The Tasmania Bucket List

You haven’t truly “done” Tassie unless you’ve done these 100 experiences.

#30 - History at Battery Point

Where is it? Hobart, TAS


Tasmania in general has a charming, old-world feel to most of the state outside of the more urban parts of Hobart and other larger cities, and this is exemplified in full by Hobart’s suburb of Battery Point. Located to the South-East of the city towards the waterfront, visiting Battery Point is akin to stepping back in time – it’s a truly historic area with many buildings which remain intact since their founding back in 1830. Dotted throughout with colonial-style and stone buildings and various charming little coffee shops and restaurants, it’s easy to immerse yourself in yesteryear and is best explored simply by taking a stroll through its streets.

Fine examples of period-specific architecture abound here – possessing a strong hint of obvious 1800s British influences – and walking guides are available from the local Post Office which highlight points of interest that are worth taking in for first-timers. And highlights there are aplenty – those with a passion for architecture will be in their element here, as examples of most kinds of building from the era can be seen remarkably intact. Key spots include St. George’s Anglican Church with its iconic stone facade, Arthur Circus and its array of quaint cottages (many of which once served as homes for army officers upon Hobart’s initial settlement), and various other high-end houses and hotels that are still in use today – and fetch a jaw-dropping price on the market due to the prestige residency in the suburb carries. Image credit: Tanya Chalice Photography

#29 - Cruise to Tasman Island

Where is it? South-east coast, TAS


Looking like something that was taken out of the middle of an American desert and plonked into the waters off the south-east coast of Tasmania, Tasman Island is a distinctive sight given its flat, plateau-like shape that resembles a "fortress of the sea". Pock-marked with sea caves and perpetually battered by waves of this blustery part of the waters of the Tasman Peninsula, the island boasts a remarkably flat surface that is home to Australia's most isolated lighthouse which was constructed back in 1906. The lighthouse sits on a cliff face around 280 metres above sea level, and due to its once-manned nature the island was largely cleared of forestry and replaced with grassland for farm animals. Tasman Island is a haven for wildlife, especially seabirds, while a mix of Australian and New Zealand Fur Seals also ply their trade nearby.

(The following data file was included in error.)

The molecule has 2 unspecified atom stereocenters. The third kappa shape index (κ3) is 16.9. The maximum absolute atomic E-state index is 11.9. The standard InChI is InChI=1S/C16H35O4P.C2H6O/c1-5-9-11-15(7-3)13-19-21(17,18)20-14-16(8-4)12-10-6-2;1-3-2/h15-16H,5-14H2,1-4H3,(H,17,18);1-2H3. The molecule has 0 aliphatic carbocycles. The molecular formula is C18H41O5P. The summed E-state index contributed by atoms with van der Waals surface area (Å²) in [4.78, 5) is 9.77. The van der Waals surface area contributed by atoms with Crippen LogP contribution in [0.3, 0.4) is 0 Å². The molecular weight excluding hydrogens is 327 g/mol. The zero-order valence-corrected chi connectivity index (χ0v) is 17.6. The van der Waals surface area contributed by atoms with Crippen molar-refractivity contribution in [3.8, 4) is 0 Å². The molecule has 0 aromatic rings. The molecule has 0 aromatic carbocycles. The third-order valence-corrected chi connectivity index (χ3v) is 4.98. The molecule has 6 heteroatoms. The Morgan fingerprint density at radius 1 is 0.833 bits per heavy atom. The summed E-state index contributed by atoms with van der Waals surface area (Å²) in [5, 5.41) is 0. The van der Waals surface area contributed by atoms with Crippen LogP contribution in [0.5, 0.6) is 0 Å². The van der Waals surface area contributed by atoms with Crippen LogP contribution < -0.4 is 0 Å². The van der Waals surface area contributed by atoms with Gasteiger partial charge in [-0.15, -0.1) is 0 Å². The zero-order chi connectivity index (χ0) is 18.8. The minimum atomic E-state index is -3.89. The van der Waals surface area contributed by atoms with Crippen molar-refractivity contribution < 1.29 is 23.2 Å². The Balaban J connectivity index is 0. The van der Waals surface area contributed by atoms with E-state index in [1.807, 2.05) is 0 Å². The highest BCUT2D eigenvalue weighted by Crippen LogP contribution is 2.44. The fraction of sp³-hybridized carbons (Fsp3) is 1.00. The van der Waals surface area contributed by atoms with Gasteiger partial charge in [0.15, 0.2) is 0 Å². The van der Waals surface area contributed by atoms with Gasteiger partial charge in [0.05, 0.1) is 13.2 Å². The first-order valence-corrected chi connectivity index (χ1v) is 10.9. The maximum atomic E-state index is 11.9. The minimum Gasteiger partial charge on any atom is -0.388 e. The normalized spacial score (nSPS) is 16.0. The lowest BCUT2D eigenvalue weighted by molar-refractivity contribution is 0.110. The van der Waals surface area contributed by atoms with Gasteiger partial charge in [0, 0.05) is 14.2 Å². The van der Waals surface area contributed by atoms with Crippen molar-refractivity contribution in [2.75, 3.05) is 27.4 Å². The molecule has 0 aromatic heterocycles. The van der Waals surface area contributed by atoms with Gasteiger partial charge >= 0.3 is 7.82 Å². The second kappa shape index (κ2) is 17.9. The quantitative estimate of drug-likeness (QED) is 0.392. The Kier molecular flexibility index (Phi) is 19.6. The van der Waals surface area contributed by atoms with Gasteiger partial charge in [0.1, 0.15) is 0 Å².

Accessing Tasman Island's surface itself is impossible for the travelling sightseer; in less technological times, staff and crew visiting the island had to be winched up from the often-rough seas below - a precarious prospect. Nowadays, air traffic is limited to a single heli-pad situated near the island's lighthouse and a special permit from government authorities is required in order to land, which is largely restricted to the staff who oversee the island's wellbeing. Those wanting to see the island from the water, however, can book a trip with Tasman Island Cruises who take guests aboard a purpose-built and stable boat to gape and gawk up at the impressive cliffs from sea level. Image credit: Sean Scott

#28 - Queen Victoria Museum & Art Gallery

Where is it? Launceston, TAS

One of Tasmania's best overall attractions for families - both those visiting Tasmania on a budget, and locals looking for something wholesome to enjoy - the Queen Victoria Museum & Art Gallery ranks as the largest museum in Australia not located in a capital city and is full of enough educational-slash-entertaining displays to provide hours of entertainment for all ages. A combined attraction spread out over two separate locations in Launceston, there's a significant amount of both human and natural history encompassed here, covering everything from railways to dinosaurs. A combination of colonial art, Tasmanian state history, and an extensive documentation of the natural sciences (with an emphasis on zoology) are augmented by interesting visual footage outlining significant moments in Tasmanian history, ensuring that every aspect of "All Things Tasmania" are covered in detail.

The museum's building served as a former railway station and sits located amongst Launceston's old rail yards; the ability to wander through and step back into the world of historic is highly enjoyable, and reflective of the interactivity of the attraction as a whole. Going hands-on is emphasised wherever possible, with a number of exhibits interactive which particularly helps to keep the kids engaged while still learning. Add in an array of significant taxidermic exhibits allowing children to get up close to wildlife including native birds and other animals, along with the displays changing regularly to keep things fresh, and you've got a truly excellent cultural attraction at which general admission is free - although donations are highly appreciated. Image credit: Tourism Tasmania & Rob Burnett

#27 - Visit Tasmanian Devil Unzoo

Where is it? Taranna, TAS

What's an "Un-Zoo"? Formerly known as the Tasmanian Devil Conservation Park, this organic, natural and altogether restful attraction on the Tasman Peninsula is a valiant attempt to make the typical close-up animal encounter experience as unintrusive as possible as opposed to the more sterile, enclosure-oriented zoo environment. Situated on former farmland that has been gradually regenerated into native bush, the Tasmanian Devil Unzoo puts the emphasis on the animals themselves, with visitors simply guests in their world, instead of the other way around. It's an attraction that allows travellers to discover the diverse native animals of Tasmania within a large botanic garden setting, with a number of walking trails extended throughout that wind their way through dense, pretty indigenous foliage and periodically incorporating a number of award-winning artworks to boot.

A number of different species all shine in their own way here; guest can hand-feed a large number of kangaroos, witness the only bird show of its kind in the state of Tasmania, and take part in a number of informative tours and feedings for some additional entertainment and insight. It's the Tassie Devils themselves that are the undisputed stars of the show here, however, and a concerted effort has been made to help preserve their numbers; you'll likely see more in concentrated numbers here than anywhere else in Tasmania. Seeing these cute little creatures being fed is quite a sight - they pack a solid bite, and are quite ravenous when it comes to meal time. While its conversion is still a work in progress, the Tasmanian Devil UnZoo continues to advance admirably and is well worth a visit for those wanting to see animals in as natural a habitat as possible. Image credit: Tasmanian Devil Unzoo